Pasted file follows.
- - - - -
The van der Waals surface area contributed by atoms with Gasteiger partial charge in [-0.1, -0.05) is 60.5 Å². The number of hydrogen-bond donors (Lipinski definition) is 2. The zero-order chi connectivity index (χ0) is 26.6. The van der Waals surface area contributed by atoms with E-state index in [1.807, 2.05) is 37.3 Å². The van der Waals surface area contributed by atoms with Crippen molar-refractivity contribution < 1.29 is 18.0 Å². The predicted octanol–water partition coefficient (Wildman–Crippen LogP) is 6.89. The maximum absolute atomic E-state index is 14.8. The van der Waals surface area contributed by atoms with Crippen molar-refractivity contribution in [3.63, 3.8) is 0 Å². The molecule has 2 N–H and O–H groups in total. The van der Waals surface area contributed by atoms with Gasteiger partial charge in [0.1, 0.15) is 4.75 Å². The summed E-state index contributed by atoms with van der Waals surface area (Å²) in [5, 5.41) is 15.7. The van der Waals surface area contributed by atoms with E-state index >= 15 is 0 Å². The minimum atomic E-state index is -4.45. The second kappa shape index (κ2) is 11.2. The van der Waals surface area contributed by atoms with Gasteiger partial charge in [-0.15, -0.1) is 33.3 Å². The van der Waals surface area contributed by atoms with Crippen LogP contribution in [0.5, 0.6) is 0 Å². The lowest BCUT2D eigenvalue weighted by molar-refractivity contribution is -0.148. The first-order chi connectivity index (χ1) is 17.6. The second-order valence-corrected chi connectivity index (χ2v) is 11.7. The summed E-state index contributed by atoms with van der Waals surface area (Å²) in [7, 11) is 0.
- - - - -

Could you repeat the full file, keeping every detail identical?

The van der Waals surface area contributed by atoms with Gasteiger partial charge in [-0.1, -0.05) is 60.5 Å². The number of hydrogen-bond donors (Lipinski definition) is 2. The zero-order chi connectivity index (χ0) is 26.6. The van der Waals surface area contributed by atoms with E-state index in [1.807, 2.05) is 37.3 Å². The van der Waals surface area contributed by atoms with Crippen molar-refractivity contribution < 1.29 is 18.0 Å². The predicted octanol–water partition coefficient (Wildman–Crippen LogP) is 6.89. The maximum absolute atomic E-state index is 14.8. The van der Waals surface area contributed by atoms with Crippen molar-refractivity contribution in [3.63, 3.8) is 0 Å². The molecule has 2 N–H and O–H groups in total. The van der Waals surface area contributed by atoms with Gasteiger partial charge in [0.1, 0.15) is 4.75 Å². The summed E-state index contributed by atoms with van der Waals surface area (Å²) in [5, 5.41) is 15.7. The van der Waals surface area contributed by atoms with E-state index >= 15 is 0 Å². The minimum atomic E-state index is -4.45. The second kappa shape index (κ2) is 11.2. The van der Waals surface area contributed by atoms with Gasteiger partial charge in [-0.15, -0.1) is 33.3 Å². The van der Waals surface area contributed by atoms with Crippen LogP contribution in [0.5, 0.6) is 0 Å². The lowest BCUT2D eigenvalue weighted by molar-refractivity contribution is -0.148. The first-order chi connectivity index (χ1) is 17.6. The second-order valence-corrected chi connectivity index (χ2v) is 11.7. The summed E-state index contributed by atoms with van der Waals surface area (Å²) in [7, 11) is 0.